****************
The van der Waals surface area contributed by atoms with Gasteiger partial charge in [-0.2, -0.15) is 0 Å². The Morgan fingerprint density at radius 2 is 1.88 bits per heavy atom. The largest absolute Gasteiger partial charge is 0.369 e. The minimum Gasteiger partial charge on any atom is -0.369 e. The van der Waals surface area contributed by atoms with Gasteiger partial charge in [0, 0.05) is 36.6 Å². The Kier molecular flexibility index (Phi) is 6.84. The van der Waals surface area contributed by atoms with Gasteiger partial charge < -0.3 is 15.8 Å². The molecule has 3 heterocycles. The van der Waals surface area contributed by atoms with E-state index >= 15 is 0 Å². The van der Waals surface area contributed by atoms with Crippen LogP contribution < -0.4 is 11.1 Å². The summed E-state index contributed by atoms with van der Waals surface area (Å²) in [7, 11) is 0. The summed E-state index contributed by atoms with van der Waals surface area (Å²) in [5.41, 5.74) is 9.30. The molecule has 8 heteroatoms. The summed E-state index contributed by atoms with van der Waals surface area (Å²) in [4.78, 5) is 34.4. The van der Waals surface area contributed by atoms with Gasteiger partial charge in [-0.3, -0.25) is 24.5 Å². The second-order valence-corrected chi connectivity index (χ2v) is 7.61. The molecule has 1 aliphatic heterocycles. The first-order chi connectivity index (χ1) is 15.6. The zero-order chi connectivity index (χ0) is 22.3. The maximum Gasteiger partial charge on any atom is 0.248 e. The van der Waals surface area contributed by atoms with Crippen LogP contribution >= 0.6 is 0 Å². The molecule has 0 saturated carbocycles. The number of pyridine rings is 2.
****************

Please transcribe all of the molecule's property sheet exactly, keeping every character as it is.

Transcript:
The van der Waals surface area contributed by atoms with Gasteiger partial charge in [-0.2, -0.15) is 0 Å². The Morgan fingerprint density at radius 2 is 1.88 bits per heavy atom. The largest absolute Gasteiger partial charge is 0.369 e. The minimum Gasteiger partial charge on any atom is -0.369 e. The van der Waals surface area contributed by atoms with Gasteiger partial charge in [0, 0.05) is 36.6 Å². The Kier molecular flexibility index (Phi) is 6.84. The van der Waals surface area contributed by atoms with Gasteiger partial charge < -0.3 is 15.8 Å². The molecule has 3 heterocycles. The van der Waals surface area contributed by atoms with E-state index >= 15 is 0 Å². The van der Waals surface area contributed by atoms with Crippen LogP contribution < -0.4 is 11.1 Å². The summed E-state index contributed by atoms with van der Waals surface area (Å²) in [7, 11) is 0. The summed E-state index contributed by atoms with van der Waals surface area (Å²) in [5.41, 5.74) is 9.30. The molecule has 8 heteroatoms. The summed E-state index contributed by atoms with van der Waals surface area (Å²) in [4.78, 5) is 34.4. The van der Waals surface area contributed by atoms with Gasteiger partial charge in [-0.3, -0.25) is 24.5 Å². The second-order valence-corrected chi connectivity index (χ2v) is 7.61. The molecule has 1 aliphatic heterocycles. The first-order chi connectivity index (χ1) is 15.6. The zero-order chi connectivity index (χ0) is 22.3. The maximum Gasteiger partial charge on any atom is 0.248 e. The van der Waals surface area contributed by atoms with Crippen LogP contribution >= 0.6 is 0 Å². The molecule has 0 saturated carbocycles. The number of pyridine rings is 2.